You have the chance to really share your grandchild’s years of growing up. There are hours for fishing, sewing, reading, chatting about issues important to both of you, travelling, laughing and crying.
Make the most it. The benefits to you both will be everlasting.

Reference: Kociumbas, Jan: Australian Childhood

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1 Comment

  1. Sharee Cordes says:

    The photo accompanying this article is my beautiful Mum, Edna Andrae, and my son Axel. She was such a strong supporter of homeschooling and always, always had confidence in me and the kids that we could pull it off – even when I was having doubts, my Mum was there saying, you can do it, of course you can; or you have amazing kids, they’ll be right. I know there were quite a few times when she ‘stuck up’ for us and homeschooling in general out in the community and to other family members. That undoubting support was so valuable to us all and I can’t tell you how much we appreciated it.
    We were all heartbroken to lose Mum to cancer at the end of 2014 – this strong women taken from us so prematurely. But, I take a great deal of comfort in knowing that through homeschooling my kids and I shared the most amazing experiences with Mum that we would never have had if the kids had been at school all day. Many, many hours the kids spent cooking, playing chess, kicking the ball, gardening, making bonfires, wood working in the shed, reading stories and just hanging out with Grandma at her house. She was always there to comfort and offer advice to them in a way that only a Grandma can. While other kids were in school, we were fishing or swimming or working in the garden, or playing at the beach, or playing eight ball at the beach house, or playing ten pin bowls – with Mum/Grandma. She even came to a few camps with us – she loved the homeschool community and was a friend to many of our friends.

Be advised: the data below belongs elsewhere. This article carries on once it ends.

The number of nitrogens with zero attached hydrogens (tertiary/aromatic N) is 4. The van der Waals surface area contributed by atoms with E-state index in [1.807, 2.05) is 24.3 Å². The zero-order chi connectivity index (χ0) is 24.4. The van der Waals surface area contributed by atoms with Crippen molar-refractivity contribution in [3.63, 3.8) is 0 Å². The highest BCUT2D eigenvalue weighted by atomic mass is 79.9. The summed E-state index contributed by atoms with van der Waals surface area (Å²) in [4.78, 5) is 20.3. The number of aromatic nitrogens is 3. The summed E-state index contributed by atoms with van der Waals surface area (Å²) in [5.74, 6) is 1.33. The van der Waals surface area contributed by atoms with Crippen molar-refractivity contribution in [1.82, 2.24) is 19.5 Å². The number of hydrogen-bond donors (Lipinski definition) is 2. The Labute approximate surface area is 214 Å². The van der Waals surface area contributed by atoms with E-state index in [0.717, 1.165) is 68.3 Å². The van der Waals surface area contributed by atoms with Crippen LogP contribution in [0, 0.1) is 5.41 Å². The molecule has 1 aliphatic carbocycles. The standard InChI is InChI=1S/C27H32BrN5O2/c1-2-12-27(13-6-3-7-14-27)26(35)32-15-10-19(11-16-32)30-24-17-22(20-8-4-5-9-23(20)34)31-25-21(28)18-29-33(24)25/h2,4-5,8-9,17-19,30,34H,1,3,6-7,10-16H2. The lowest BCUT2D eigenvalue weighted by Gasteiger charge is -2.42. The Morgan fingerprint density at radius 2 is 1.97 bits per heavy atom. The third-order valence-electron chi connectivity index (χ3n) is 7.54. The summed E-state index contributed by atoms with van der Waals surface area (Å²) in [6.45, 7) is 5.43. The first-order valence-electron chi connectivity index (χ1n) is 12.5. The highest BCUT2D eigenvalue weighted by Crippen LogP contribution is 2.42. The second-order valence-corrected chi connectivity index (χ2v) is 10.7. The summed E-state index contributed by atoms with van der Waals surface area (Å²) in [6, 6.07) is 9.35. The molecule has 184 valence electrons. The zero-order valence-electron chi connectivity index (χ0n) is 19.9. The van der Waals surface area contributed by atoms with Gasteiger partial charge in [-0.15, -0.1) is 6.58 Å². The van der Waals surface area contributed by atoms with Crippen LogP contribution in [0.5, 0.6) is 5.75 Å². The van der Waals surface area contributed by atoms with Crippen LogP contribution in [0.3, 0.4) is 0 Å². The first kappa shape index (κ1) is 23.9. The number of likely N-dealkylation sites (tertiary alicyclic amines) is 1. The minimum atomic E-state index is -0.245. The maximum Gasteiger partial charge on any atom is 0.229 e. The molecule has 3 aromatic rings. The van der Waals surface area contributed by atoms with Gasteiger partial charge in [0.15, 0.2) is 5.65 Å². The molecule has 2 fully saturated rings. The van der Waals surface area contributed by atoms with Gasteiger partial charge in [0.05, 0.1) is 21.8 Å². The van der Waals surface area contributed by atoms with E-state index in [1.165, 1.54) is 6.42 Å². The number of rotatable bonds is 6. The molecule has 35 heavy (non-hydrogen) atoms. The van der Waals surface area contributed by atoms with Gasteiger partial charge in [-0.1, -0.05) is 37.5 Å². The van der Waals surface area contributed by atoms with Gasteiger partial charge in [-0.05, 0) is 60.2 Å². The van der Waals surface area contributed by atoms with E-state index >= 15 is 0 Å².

My message to other families and Grandparents, is to forget about what school kids are doing and worrying about what the kids might be missing out on. Embrace all that you can be doing together, enjoy every day, and every experience with your grandchildren – never forget how lucky you are to have all this amazing time to enjoy each other. You never know when it might end, so make the most of it.
    Before Mum died We said to each other, “lets have no regrets – we have lived each day and enjoyed so many wonderful times together, there is nothing we missed out on” – it’s not often you can say that.
    She would have been proud to be pictured with this article. Always in our hearts ❤️.